FAQ

Frequently Asked Questions

The increasing reliance of our information-age economies and governments on cyber (computer-based) infrastructure makes them progressively more vulnerable to cyber attacks on our computer systems, networks, and data. In their most disruptive form, cyber attacks target the enterprise, government, military, or other infrastructural assets of a nation or its citizens.

Both the volume and sophistication of cyber threats (cyber warfare, cyber terrorism, cyber espionage and malicious hacking) are monotonically increasing, and pose potent threats to our enterprise, government, military, or other infrastructural assets. Knowing that to be forewarned is to be forearmed, we are well advised to effect strong Cybersecurity defenses that will thwart rapidly evolving cyber threats.

Ransomware is always one of our biggest concerns. Recently, we’ve also been concerned with monitoring and preventing lateral phishing takeover attacks.

Through these types of cyberattacks, hackers gain access to an employee’s email account. Then, they set up rules to extract valuable data and information. Once hackers find a piece of information they can exploit, they use it to create a genuine-looking email to everyone in the employee’s address book.

With advanced technologies and machine learning, hackers can make phishing emails look frighteningly legitimate. As other employees open and interact with the email, hackers gain access to more data and information until the entire organisation is affected.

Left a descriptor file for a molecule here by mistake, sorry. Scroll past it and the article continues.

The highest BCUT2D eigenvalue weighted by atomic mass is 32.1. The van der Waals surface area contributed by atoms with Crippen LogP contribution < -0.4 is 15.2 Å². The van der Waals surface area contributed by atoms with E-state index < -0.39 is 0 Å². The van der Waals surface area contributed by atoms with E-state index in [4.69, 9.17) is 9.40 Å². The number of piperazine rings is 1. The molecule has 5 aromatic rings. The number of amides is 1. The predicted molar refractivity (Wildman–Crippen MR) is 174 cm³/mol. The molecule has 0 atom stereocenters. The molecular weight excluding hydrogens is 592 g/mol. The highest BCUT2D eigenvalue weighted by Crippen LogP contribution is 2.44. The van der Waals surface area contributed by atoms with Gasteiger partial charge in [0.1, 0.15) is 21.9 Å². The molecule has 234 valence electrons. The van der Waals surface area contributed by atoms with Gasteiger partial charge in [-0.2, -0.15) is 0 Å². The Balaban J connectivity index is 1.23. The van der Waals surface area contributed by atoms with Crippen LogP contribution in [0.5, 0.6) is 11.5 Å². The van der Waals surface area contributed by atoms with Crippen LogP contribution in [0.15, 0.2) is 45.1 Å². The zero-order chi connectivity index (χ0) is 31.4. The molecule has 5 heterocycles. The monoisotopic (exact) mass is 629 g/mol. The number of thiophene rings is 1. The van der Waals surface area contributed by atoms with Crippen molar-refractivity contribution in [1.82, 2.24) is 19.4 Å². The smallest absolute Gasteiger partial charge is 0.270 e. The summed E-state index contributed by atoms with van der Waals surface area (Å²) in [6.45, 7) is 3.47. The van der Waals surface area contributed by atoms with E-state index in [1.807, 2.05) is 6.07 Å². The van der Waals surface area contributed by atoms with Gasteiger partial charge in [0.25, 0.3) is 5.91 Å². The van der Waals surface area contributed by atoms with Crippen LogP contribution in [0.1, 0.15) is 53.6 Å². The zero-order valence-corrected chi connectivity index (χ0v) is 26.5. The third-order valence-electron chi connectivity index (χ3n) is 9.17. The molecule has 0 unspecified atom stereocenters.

Mobile devices do bring great utility in terms of convenience and allowing individuals to be “online all the time.” Governments have widely deployed mobile devices for accessing resources and greater workforce productivity. However, the use of mobile devices for communicating and for sharing data create inherent security issues and add more points of access to the network. Mobile malware threats are certainly growing and a significant security concern with mobile devices is the loss of the device. Additional risks related to mobile devices are personal devices being used in the workplace and authentication of the user. 

Yes. Cloud services promise to provide flexibility, scalability, measured service and certain cost efficiencies, but also present additional security risks associated with authentication, access and storage of government data. The total economic cost and different security elements of cloud services must be fully understood when evaluating cloud computing in general and the various deployment models (public, private, hybrid, community). Consumer-based cloud services used by government workers present additional risks because they may not offer rigorous security controls.